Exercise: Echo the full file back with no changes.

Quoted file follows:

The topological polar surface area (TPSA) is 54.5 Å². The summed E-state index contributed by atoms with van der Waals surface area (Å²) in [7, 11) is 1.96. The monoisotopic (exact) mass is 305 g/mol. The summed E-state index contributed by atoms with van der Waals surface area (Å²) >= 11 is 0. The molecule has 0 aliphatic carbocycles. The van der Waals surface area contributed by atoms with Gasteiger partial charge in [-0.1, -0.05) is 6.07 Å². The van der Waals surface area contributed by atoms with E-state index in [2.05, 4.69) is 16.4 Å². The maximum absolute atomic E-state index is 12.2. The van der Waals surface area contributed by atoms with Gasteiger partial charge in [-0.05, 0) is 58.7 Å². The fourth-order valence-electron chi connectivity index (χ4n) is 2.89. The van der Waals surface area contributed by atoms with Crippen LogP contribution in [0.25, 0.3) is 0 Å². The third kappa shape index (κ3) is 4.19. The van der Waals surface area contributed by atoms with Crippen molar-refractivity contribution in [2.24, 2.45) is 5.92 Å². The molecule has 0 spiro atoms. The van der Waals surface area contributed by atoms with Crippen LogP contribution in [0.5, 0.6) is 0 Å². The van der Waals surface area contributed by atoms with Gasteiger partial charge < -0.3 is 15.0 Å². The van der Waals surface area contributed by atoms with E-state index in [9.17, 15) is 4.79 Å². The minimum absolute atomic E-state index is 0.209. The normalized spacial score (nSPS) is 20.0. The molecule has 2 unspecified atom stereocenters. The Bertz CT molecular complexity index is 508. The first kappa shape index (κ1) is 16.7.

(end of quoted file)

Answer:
The topological polar surface area (TPSA) is 54.5 Å². The summed E-state index contributed by atoms with van der Waals surface area (Å²) in [7, 11) is 1.96. The monoisotopic (exact) mass is 305 g/mol. The summed E-state index contributed by atoms with van der Waals surface area (Å²) >= 11 is 0. The molecule has 0 aliphatic carbocycles. The van der Waals surface area contributed by atoms with Gasteiger partial charge in [-0.1, -0.05) is 6.07 Å². The van der Waals surface area contributed by atoms with E-state index in [2.05, 4.69) is 16.4 Å². The maximum absolute atomic E-state index is 12.2. The van der Waals surface area contributed by atoms with Gasteiger partial charge in [-0.05, 0) is 58.7 Å². The fourth-order valence-electron chi connectivity index (χ4n) is 2.89. The van der Waals surface area contributed by atoms with Crippen LogP contribution in [0.25, 0.3) is 0 Å². The third kappa shape index (κ3) is 4.19. The van der Waals surface area contributed by atoms with Crippen molar-refractivity contribution in [2.24, 2.45) is 5.92 Å². The molecule has 0 spiro atoms. The van der Waals surface area contributed by atoms with Crippen LogP contribution in [0.5, 0.6) is 0 Å². The van der Waals surface area contributed by atoms with Gasteiger partial charge < -0.3 is 15.0 Å². The van der Waals surface area contributed by atoms with E-state index in [9.17, 15) is 4.79 Å². The minimum absolute atomic E-state index is 0.209. The normalized spacial score (nSPS) is 20.0. The molecule has 2 unspecified atom stereocenters. The Bertz CT molecular complexity index is 508. The first kappa shape index (κ1) is 16.7.